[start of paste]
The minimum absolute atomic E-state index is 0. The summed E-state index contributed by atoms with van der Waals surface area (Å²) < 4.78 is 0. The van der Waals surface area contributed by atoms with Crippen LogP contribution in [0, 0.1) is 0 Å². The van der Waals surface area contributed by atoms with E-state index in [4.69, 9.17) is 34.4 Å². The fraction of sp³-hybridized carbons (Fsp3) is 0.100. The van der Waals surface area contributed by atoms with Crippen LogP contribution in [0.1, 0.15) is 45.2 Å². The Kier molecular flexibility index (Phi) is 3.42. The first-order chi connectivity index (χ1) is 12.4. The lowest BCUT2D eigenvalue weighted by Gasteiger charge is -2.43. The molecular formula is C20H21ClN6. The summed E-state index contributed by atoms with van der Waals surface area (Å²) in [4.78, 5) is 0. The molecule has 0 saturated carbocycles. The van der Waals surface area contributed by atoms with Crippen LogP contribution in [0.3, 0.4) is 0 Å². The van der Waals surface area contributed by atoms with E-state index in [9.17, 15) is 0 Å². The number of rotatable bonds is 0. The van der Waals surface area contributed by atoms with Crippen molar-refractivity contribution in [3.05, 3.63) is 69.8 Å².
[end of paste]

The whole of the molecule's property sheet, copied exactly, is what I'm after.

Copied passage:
The minimum absolute atomic E-state index is 0. The summed E-state index contributed by atoms with van der Waals surface area (Å²) < 4.78 is 0. The van der Waals surface area contributed by atoms with Crippen LogP contribution in [0, 0.1) is 0 Å². The van der Waals surface area contributed by atoms with E-state index in [4.69, 9.17) is 34.4 Å². The fraction of sp³-hybridized carbons (Fsp3) is 0.100. The van der Waals surface area contributed by atoms with Crippen LogP contribution in [0.1, 0.15) is 45.2 Å². The Kier molecular flexibility index (Phi) is 3.42. The first-order chi connectivity index (χ1) is 12.4. The lowest BCUT2D eigenvalue weighted by Gasteiger charge is -2.43. The molecular formula is C20H21ClN6. The summed E-state index contributed by atoms with van der Waals surface area (Å²) in [4.78, 5) is 0. The molecule has 0 saturated carbocycles. The van der Waals surface area contributed by atoms with Crippen LogP contribution in [0.3, 0.4) is 0 Å². The van der Waals surface area contributed by atoms with E-state index in [9.17, 15) is 0 Å². The number of rotatable bonds is 0. The van der Waals surface area contributed by atoms with Crippen molar-refractivity contribution in [3.05, 3.63) is 69.8 Å².